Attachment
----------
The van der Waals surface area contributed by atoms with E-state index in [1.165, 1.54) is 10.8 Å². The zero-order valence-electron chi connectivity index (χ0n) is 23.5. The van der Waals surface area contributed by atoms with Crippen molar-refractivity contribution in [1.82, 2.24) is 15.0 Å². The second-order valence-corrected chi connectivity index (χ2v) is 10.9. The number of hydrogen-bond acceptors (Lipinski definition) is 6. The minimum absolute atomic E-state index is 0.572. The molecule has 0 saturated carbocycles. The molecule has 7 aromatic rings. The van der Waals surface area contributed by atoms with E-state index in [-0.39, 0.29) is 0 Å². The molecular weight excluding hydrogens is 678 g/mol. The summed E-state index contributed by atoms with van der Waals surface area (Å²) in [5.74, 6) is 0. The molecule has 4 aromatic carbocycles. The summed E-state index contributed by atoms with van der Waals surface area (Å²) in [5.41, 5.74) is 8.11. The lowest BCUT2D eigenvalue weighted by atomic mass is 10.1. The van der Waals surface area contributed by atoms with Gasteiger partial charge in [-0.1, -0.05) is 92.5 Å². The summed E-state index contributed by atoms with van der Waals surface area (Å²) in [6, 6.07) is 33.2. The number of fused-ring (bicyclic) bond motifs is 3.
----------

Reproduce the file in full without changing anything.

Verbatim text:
The van der Waals surface area contributed by atoms with E-state index in [1.165, 1.54) is 10.8 Å². The zero-order valence-electron chi connectivity index (χ0n) is 23.5. The van der Waals surface area contributed by atoms with Crippen molar-refractivity contribution in [1.82, 2.24) is 15.0 Å². The second-order valence-corrected chi connectivity index (χ2v) is 10.9. The number of hydrogen-bond acceptors (Lipinski definition) is 6. The minimum absolute atomic E-state index is 0.572. The molecule has 0 saturated carbocycles. The molecule has 7 aromatic rings. The van der Waals surface area contributed by atoms with E-state index in [-0.39, 0.29) is 0 Å². The molecular weight excluding hydrogens is 678 g/mol. The summed E-state index contributed by atoms with van der Waals surface area (Å²) in [5.74, 6) is 0. The molecule has 4 aromatic carbocycles. The summed E-state index contributed by atoms with van der Waals surface area (Å²) in [5.41, 5.74) is 8.11. The lowest BCUT2D eigenvalue weighted by atomic mass is 10.1. The van der Waals surface area contributed by atoms with Gasteiger partial charge in [-0.1, -0.05) is 92.5 Å². The summed E-state index contributed by atoms with van der Waals surface area (Å²) in [6, 6.07) is 33.2. The number of fused-ring (bicyclic) bond motifs is 3.